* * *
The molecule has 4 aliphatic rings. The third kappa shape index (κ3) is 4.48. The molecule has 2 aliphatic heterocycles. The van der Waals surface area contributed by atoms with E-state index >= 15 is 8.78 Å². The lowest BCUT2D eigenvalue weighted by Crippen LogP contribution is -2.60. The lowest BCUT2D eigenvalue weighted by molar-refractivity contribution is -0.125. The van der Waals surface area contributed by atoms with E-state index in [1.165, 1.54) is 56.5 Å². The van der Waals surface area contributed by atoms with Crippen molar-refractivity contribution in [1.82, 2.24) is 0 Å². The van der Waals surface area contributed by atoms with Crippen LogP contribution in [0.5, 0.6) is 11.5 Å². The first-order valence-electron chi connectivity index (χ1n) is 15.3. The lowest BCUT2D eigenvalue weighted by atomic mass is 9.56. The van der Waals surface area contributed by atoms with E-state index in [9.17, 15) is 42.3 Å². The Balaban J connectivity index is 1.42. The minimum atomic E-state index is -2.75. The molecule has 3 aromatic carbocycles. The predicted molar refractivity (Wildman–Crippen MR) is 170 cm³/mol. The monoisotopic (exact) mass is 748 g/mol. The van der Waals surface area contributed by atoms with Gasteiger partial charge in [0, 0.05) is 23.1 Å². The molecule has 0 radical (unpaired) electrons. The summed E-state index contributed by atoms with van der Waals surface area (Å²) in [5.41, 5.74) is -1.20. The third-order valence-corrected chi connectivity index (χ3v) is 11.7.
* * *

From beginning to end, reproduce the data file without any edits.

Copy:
The molecule has 4 aliphatic rings. The third kappa shape index (κ3) is 4.48. The molecule has 2 aliphatic heterocycles. The van der Waals surface area contributed by atoms with E-state index >= 15 is 8.78 Å². The lowest BCUT2D eigenvalue weighted by Crippen LogP contribution is -2.60. The lowest BCUT2D eigenvalue weighted by molar-refractivity contribution is -0.125. The van der Waals surface area contributed by atoms with E-state index in [1.165, 1.54) is 56.5 Å². The van der Waals surface area contributed by atoms with Crippen molar-refractivity contribution in [1.82, 2.24) is 0 Å². The van der Waals surface area contributed by atoms with Crippen LogP contribution in [0.5, 0.6) is 11.5 Å². The first-order valence-electron chi connectivity index (χ1n) is 15.3. The lowest BCUT2D eigenvalue weighted by atomic mass is 9.56. The van der Waals surface area contributed by atoms with E-state index in [9.17, 15) is 42.3 Å². The Balaban J connectivity index is 1.42. The minimum atomic E-state index is -2.75. The molecule has 3 aromatic carbocycles. The predicted molar refractivity (Wildman–Crippen MR) is 170 cm³/mol. The monoisotopic (exact) mass is 748 g/mol. The van der Waals surface area contributed by atoms with Gasteiger partial charge in [0, 0.05) is 23.1 Å². The molecule has 0 radical (unpaired) electrons. The summed E-state index contributed by atoms with van der Waals surface area (Å²) in [5.41, 5.74) is -1.20. The third-order valence-corrected chi connectivity index (χ3v) is 11.7.